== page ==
The IEC’s standardization is helpful. Understanding the criteria for cleanliness provides network engineers a proactive way forward, to minimize degradation and service disruption. Do not clean endpoints which pass the IEC standard. Cleaning creates the potential for static electricity which can easily pull in dust.

3. How to Clean

There are multiple ways for cleaning fiber to standard. There are dry cleaning and wet cleaning methods. The important thing is to take care during the cleaning process. Be very careful removing dust caps and protect the cable from skin oils by using a clean glove.

Attempt the dry-cleaning method first, using a cleaning pen. Follow the directions carefully and shield the fiber as much as possible from any airborne particles. After the cleaning, inspect the fiber again to make sure it meets standards. Then clean the port or panel connection points. Make sure everything is up meets certifications before you mate the cable. Cabling 1,2,3 offers dry cleaning products, that include LC, MTP, SC interface types.

If the dry method doesn’t work, a lint-free, absorbent fabric wipe treated lightly with solvent is the next step. Solvents help remove stubborn containments without generating static electricity. Add a small amount of solvent to the wipe. Be careful – if too much solvent is on the cloth, it can leave behind a residue of contaminants.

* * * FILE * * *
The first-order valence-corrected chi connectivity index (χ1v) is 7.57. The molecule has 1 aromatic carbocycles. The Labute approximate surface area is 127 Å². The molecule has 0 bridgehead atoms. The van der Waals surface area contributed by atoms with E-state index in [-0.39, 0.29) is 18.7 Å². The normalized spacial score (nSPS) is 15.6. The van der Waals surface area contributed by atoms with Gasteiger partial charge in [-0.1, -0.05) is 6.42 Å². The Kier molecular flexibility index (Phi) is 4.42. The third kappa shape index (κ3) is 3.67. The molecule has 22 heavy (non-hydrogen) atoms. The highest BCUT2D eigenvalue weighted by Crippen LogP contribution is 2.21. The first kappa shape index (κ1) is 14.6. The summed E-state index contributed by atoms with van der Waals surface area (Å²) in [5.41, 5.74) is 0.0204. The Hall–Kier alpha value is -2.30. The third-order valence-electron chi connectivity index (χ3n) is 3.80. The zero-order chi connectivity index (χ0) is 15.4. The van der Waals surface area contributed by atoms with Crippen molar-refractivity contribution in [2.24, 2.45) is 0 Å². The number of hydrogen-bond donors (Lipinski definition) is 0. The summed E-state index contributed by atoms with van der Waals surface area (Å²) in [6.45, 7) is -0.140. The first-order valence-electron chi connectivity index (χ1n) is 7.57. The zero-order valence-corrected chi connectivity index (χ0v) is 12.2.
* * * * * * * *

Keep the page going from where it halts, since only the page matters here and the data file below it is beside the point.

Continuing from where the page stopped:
Specialized solvents have been developed to replace isopropyl alcohol (IPA). Designed especially for cleaning cable, they have a  lower surface tension for removing debris and dissolving contaminants. These newer solvents also have anti-static properties that reduce dust attraction.

Wipe the surface once or twice with light pressure. It should conform to the surface being cleaned, confirming its touched the entire element. Follow the standard inspection protocol to check for cleanliness. If there appears to be solvent on the surface, get a clean dry cloth and remove it carefully. Without solvent, the dry wipe can cause static electricity.

Cleaning Isn’t Sexy – Just Essentia

You can ignore regular inspection and cleaning procedures, but that doesn’t stop contamination. It shouldn’t take a service disruption to recognize that preventative maintenance is key to network performance. Get started today, with these simple steps.

  1. Write an inspection/cleaning procedure that explains what to do and the order to do it. Make sure it includes tools and equipment. A simple slide show for training can be a quick reference on the job.
  2. Make sure techs have the tools they need to identify contaminated interfaces and know how to use them. Choose the tools that are best for your environment. Cost is important but they need to work within your infrastructure.
  3. If you need a separate SOP for the cleaning process, make one. A video or webinar might be helpful when techs are doing the cleaning.
  4. Make it a practice to inspect everything and reinspect after cleaning.

If you keep the connections clean, the network performance will be consistently strong, with fewer service disruptions and downtime.